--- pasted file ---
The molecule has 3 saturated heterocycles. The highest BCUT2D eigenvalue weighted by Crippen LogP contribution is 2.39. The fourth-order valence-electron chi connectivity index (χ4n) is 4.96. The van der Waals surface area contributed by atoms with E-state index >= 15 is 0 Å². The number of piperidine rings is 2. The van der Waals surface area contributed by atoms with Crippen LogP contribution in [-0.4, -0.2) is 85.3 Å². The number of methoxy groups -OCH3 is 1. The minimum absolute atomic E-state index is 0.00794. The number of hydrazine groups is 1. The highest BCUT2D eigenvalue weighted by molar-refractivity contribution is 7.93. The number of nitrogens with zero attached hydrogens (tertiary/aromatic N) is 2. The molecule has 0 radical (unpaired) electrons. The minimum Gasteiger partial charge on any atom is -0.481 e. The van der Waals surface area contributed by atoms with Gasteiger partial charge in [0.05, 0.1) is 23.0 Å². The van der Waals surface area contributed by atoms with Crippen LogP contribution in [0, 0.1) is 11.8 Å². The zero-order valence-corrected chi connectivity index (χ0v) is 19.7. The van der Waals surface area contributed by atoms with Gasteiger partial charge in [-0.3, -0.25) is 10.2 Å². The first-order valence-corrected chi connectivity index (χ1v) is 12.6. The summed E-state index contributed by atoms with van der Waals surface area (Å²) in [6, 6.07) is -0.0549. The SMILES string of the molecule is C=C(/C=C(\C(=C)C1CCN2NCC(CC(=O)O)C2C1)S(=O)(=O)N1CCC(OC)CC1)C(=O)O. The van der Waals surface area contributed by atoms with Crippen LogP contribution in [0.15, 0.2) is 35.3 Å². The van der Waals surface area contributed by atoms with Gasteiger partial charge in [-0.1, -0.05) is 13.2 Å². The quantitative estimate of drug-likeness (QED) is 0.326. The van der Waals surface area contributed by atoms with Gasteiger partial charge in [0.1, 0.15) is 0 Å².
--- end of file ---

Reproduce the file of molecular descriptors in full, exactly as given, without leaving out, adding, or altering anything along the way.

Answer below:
The molecule has 3 saturated heterocycles. The highest BCUT2D eigenvalue weighted by Crippen LogP contribution is 2.39. The fourth-order valence-electron chi connectivity index (χ4n) is 4.96. The van der Waals surface area contributed by atoms with E-state index >= 15 is 0 Å². The number of piperidine rings is 2. The van der Waals surface area contributed by atoms with Crippen LogP contribution in [-0.4, -0.2) is 85.3 Å². The number of methoxy groups -OCH3 is 1. The minimum absolute atomic E-state index is 0.00794. The number of hydrazine groups is 1. The highest BCUT2D eigenvalue weighted by molar-refractivity contribution is 7.93. The number of nitrogens with zero attached hydrogens (tertiary/aromatic N) is 2. The molecule has 0 radical (unpaired) electrons. The minimum Gasteiger partial charge on any atom is -0.481 e. The van der Waals surface area contributed by atoms with Gasteiger partial charge in [0.05, 0.1) is 23.0 Å². The van der Waals surface area contributed by atoms with Crippen LogP contribution in [0, 0.1) is 11.8 Å². The zero-order valence-corrected chi connectivity index (χ0v) is 19.7. The van der Waals surface area contributed by atoms with Gasteiger partial charge in [-0.3, -0.25) is 10.2 Å². The first-order valence-corrected chi connectivity index (χ1v) is 12.6. The summed E-state index contributed by atoms with van der Waals surface area (Å²) in [6, 6.07) is -0.0549. The SMILES string of the molecule is C=C(/C=C(\C(=C)C1CCN2NCC(CC(=O)O)C2C1)S(=O)(=O)N1CCC(OC)CC1)C(=O)O. The van der Waals surface area contributed by atoms with Crippen LogP contribution in [0.15, 0.2) is 35.3 Å². The van der Waals surface area contributed by atoms with Gasteiger partial charge in [-0.1, -0.05) is 13.2 Å². The quantitative estimate of drug-likeness (QED) is 0.326. The van der Waals surface area contributed by atoms with Gasteiger partial charge in [0.1, 0.15) is 0 Å².